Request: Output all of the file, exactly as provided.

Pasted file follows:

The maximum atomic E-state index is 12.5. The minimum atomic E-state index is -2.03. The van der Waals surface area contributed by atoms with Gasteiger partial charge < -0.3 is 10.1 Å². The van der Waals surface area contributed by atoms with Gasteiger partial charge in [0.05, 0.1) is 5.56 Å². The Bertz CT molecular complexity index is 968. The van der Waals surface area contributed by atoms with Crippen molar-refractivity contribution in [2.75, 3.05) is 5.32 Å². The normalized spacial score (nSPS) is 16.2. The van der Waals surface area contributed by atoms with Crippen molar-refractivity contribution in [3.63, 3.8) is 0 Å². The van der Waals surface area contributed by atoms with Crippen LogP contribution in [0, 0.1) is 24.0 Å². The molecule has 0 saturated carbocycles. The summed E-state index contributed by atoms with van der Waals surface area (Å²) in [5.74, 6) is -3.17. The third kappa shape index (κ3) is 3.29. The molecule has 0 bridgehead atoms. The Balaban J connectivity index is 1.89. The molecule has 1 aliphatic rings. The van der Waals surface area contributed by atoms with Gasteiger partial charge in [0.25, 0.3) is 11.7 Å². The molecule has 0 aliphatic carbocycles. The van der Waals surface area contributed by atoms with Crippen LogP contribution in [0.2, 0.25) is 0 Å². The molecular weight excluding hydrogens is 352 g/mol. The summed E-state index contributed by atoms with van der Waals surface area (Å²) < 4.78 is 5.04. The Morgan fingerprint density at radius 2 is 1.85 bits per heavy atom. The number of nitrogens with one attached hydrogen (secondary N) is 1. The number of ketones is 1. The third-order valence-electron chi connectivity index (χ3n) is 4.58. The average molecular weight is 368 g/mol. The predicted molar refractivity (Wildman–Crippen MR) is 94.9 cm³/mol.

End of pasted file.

The maximum atomic E-state index is 12.5. The minimum atomic E-state index is -2.03. The van der Waals surface area contributed by atoms with Gasteiger partial charge < -0.3 is 10.1 Å². The van der Waals surface area contributed by atoms with Gasteiger partial charge in [0.05, 0.1) is 5.56 Å². The Bertz CT molecular complexity index is 968. The van der Waals surface area contributed by atoms with Crippen molar-refractivity contribution in [2.75, 3.05) is 5.32 Å². The normalized spacial score (nSPS) is 16.2. The van der Waals surface area contributed by atoms with Crippen molar-refractivity contribution in [3.63, 3.8) is 0 Å². The van der Waals surface area contributed by atoms with Crippen LogP contribution in [0, 0.1) is 24.0 Å². The molecule has 0 saturated carbocycles. The summed E-state index contributed by atoms with van der Waals surface area (Å²) in [5.74, 6) is -3.17. The third kappa shape index (κ3) is 3.29. The molecule has 0 bridgehead atoms. The Balaban J connectivity index is 1.89. The molecule has 1 aliphatic rings. The van der Waals surface area contributed by atoms with Gasteiger partial charge in [0.25, 0.3) is 11.7 Å². The molecule has 0 aliphatic carbocycles. The van der Waals surface area contributed by atoms with Crippen LogP contribution in [0.2, 0.25) is 0 Å². The molecular weight excluding hydrogens is 352 g/mol. The summed E-state index contributed by atoms with van der Waals surface area (Å²) < 4.78 is 5.04. The Morgan fingerprint density at radius 2 is 1.85 bits per heavy atom. The number of nitrogens with one attached hydrogen (secondary N) is 1. The number of ketones is 1. The third-order valence-electron chi connectivity index (χ3n) is 4.58. The average molecular weight is 368 g/mol. The predicted molar refractivity (Wildman–Crippen MR) is 94.9 cm³/mol.